IRLE Research and Policy Briefs
The political economy of street vending in Los Angeles is relatively understudied though recent publications by legal and urban scholars suggest a growing interest in the topic. This lack of scholarly attention has its corollary in practice as mainstream planning has generally treated vendors as an anomaly in the urban process. Most commonly found on sidewalks and public parks, but sometimes also on freeway off-ramps and street medians, street vendors have become an unavoidable feature of the urban landscape in contemporary Los Angeles, and other major urban centers in the U.S. such as New York and Chicago. This brief focuses on the spatial politics of street vending in Los Angeles. The topic is especially salient now as the city expands its investments in design and planning interventions to activate public space, streets and sidewalks, for local economic development, and to encourage public transit and transportation alternatives to the automobile.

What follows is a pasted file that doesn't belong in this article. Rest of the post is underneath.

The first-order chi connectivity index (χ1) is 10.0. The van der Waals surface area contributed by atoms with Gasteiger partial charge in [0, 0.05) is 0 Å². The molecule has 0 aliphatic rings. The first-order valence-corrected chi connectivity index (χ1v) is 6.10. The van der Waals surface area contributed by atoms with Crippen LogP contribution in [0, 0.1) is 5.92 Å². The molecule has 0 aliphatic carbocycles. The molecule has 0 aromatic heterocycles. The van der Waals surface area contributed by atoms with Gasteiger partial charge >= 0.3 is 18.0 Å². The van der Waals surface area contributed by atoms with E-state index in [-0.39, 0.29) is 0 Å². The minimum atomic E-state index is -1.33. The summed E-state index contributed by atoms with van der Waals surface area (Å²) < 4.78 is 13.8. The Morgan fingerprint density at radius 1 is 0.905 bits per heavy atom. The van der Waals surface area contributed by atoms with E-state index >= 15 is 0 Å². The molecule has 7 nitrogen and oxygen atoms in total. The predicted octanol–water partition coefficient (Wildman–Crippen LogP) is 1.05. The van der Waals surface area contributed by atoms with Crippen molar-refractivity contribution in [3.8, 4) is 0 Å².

Traditional economic development policies have often focused on export-oriented industries. This brief analyzes the health care industry, which is local-serving and export-oriented. With an aging population there will be increased demand for health care support occupations in long-term care. Moreover, with the implementation of the Affordable Care Act, there will be an increased demand for services and thus a demand for trained and qualified workers across the health care sector. However, the key problem is the fragmentation between the practitioner and technical services and health care support occupations. There is an absence of career ladders that help people in low‐wage health care support occupations move into higher wage health care support jobs and further up into practitioner and technical services positions. This brief proposes creating career ladders for health care support occupations through a comprehensive regional strategy.